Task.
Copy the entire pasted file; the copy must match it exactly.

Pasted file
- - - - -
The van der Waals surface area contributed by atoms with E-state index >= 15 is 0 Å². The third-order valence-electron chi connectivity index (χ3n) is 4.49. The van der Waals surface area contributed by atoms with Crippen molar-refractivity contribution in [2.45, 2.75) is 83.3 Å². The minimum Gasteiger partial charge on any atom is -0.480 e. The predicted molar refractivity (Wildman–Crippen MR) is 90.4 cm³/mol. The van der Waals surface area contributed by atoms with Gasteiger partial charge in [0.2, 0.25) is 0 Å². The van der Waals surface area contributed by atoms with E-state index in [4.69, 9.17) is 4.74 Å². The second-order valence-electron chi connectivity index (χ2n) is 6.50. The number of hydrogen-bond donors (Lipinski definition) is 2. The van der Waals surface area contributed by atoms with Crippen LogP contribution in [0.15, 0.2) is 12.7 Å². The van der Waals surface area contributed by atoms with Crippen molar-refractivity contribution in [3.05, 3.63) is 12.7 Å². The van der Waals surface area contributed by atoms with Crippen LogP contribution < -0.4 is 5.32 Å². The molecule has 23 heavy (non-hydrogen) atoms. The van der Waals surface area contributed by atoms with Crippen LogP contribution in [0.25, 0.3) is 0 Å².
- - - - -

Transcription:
The van der Waals surface area contributed by atoms with E-state index >= 15 is 0 Å². The third-order valence-electron chi connectivity index (χ3n) is 4.49. The van der Waals surface area contributed by atoms with Crippen molar-refractivity contribution in [2.45, 2.75) is 83.3 Å². The minimum Gasteiger partial charge on any atom is -0.480 e. The predicted molar refractivity (Wildman–Crippen MR) is 90.4 cm³/mol. The van der Waals surface area contributed by atoms with Gasteiger partial charge in [0.2, 0.25) is 0 Å². The van der Waals surface area contributed by atoms with E-state index in [4.69, 9.17) is 4.74 Å². The second-order valence-electron chi connectivity index (χ2n) is 6.50. The number of hydrogen-bond donors (Lipinski definition) is 2. The van der Waals surface area contributed by atoms with Crippen LogP contribution in [0.15, 0.2) is 12.7 Å². The van der Waals surface area contributed by atoms with Crippen molar-refractivity contribution in [3.05, 3.63) is 12.7 Å². The van der Waals surface area contributed by atoms with Crippen LogP contribution < -0.4 is 5.32 Å². The molecule has 23 heavy (non-hydrogen) atoms. The van der Waals surface area contributed by atoms with Crippen LogP contribution in [0.25, 0.3) is 0 Å².